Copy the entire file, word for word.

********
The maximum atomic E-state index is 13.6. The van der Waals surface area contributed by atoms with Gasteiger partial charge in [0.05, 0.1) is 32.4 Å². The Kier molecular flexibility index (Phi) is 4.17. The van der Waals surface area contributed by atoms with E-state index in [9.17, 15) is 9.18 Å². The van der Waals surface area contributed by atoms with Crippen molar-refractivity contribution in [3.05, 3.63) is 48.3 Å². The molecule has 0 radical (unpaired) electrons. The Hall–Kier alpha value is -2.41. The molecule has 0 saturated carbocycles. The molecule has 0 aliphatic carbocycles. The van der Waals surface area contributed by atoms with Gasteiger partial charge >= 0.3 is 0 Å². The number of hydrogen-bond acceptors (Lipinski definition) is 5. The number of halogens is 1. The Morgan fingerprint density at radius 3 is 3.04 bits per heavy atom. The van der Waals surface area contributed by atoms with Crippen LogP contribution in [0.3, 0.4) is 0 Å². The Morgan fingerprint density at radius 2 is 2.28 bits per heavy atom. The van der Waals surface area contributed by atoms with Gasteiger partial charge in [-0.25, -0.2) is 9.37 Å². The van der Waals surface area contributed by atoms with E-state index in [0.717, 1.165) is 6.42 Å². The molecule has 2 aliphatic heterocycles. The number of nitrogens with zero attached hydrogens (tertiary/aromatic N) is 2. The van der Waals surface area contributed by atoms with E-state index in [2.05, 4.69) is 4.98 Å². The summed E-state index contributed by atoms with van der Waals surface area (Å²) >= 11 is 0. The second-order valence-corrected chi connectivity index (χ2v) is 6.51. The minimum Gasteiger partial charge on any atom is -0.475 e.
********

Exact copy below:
The maximum atomic E-state index is 13.6. The van der Waals surface area contributed by atoms with Gasteiger partial charge in [0.05, 0.1) is 32.4 Å². The Kier molecular flexibility index (Phi) is 4.17. The van der Waals surface area contributed by atoms with E-state index in [9.17, 15) is 9.18 Å². The van der Waals surface area contributed by atoms with Crippen molar-refractivity contribution in [3.05, 3.63) is 48.3 Å². The molecule has 0 radical (unpaired) electrons. The Hall–Kier alpha value is -2.41. The molecule has 0 saturated carbocycles. The molecule has 0 aliphatic carbocycles. The van der Waals surface area contributed by atoms with Gasteiger partial charge >= 0.3 is 0 Å². The number of hydrogen-bond acceptors (Lipinski definition) is 5. The number of halogens is 1. The Morgan fingerprint density at radius 3 is 3.04 bits per heavy atom. The van der Waals surface area contributed by atoms with Crippen LogP contribution in [0.3, 0.4) is 0 Å². The Morgan fingerprint density at radius 2 is 2.28 bits per heavy atom. The van der Waals surface area contributed by atoms with Gasteiger partial charge in [-0.25, -0.2) is 9.37 Å². The van der Waals surface area contributed by atoms with E-state index in [0.717, 1.165) is 6.42 Å². The molecule has 2 aliphatic heterocycles. The number of nitrogens with zero attached hydrogens (tertiary/aromatic N) is 2. The van der Waals surface area contributed by atoms with E-state index in [2.05, 4.69) is 4.98 Å². The summed E-state index contributed by atoms with van der Waals surface area (Å²) >= 11 is 0. The second-order valence-corrected chi connectivity index (χ2v) is 6.51. The minimum Gasteiger partial charge on any atom is -0.475 e.